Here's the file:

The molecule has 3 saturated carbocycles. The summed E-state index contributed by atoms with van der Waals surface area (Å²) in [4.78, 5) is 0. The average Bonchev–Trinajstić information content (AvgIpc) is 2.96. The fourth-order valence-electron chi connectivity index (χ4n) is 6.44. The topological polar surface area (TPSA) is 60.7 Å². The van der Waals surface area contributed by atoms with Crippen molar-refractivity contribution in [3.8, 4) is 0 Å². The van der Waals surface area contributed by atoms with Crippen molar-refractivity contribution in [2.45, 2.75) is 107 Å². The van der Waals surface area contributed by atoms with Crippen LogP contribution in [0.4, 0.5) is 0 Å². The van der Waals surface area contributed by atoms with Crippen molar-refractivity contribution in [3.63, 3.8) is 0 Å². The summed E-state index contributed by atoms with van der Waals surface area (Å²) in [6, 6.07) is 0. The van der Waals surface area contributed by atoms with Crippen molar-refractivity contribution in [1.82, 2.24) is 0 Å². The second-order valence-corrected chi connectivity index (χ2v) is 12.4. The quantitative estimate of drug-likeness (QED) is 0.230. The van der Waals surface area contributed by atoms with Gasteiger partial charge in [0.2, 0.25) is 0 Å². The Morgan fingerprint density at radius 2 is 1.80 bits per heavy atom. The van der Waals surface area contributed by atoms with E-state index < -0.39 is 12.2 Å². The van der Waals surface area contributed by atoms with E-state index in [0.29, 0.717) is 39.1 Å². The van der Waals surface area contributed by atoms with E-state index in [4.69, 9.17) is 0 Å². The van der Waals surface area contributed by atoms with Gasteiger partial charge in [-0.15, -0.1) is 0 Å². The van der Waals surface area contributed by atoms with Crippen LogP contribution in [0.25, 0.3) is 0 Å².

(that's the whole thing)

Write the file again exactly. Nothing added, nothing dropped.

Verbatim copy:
The molecule has 3 saturated carbocycles. The summed E-state index contributed by atoms with van der Waals surface area (Å²) in [4.78, 5) is 0. The average Bonchev–Trinajstić information content (AvgIpc) is 2.96. The fourth-order valence-electron chi connectivity index (χ4n) is 6.44. The topological polar surface area (TPSA) is 60.7 Å². The van der Waals surface area contributed by atoms with Crippen molar-refractivity contribution in [3.8, 4) is 0 Å². The van der Waals surface area contributed by atoms with Crippen molar-refractivity contribution in [2.45, 2.75) is 107 Å². The van der Waals surface area contributed by atoms with Crippen LogP contribution in [0.4, 0.5) is 0 Å². The van der Waals surface area contributed by atoms with Crippen molar-refractivity contribution in [3.63, 3.8) is 0 Å². The summed E-state index contributed by atoms with van der Waals surface area (Å²) in [6, 6.07) is 0. The van der Waals surface area contributed by atoms with Crippen molar-refractivity contribution in [1.82, 2.24) is 0 Å². The second-order valence-corrected chi connectivity index (χ2v) is 12.4. The quantitative estimate of drug-likeness (QED) is 0.230. The van der Waals surface area contributed by atoms with Gasteiger partial charge in [0.2, 0.25) is 0 Å². The Morgan fingerprint density at radius 2 is 1.80 bits per heavy atom. The van der Waals surface area contributed by atoms with E-state index < -0.39 is 12.2 Å². The van der Waals surface area contributed by atoms with E-state index in [0.29, 0.717) is 39.1 Å². The van der Waals surface area contributed by atoms with E-state index in [4.69, 9.17) is 0 Å². The van der Waals surface area contributed by atoms with Gasteiger partial charge in [-0.15, -0.1) is 0 Å². The van der Waals surface area contributed by atoms with Crippen LogP contribution in [0.25, 0.3) is 0 Å².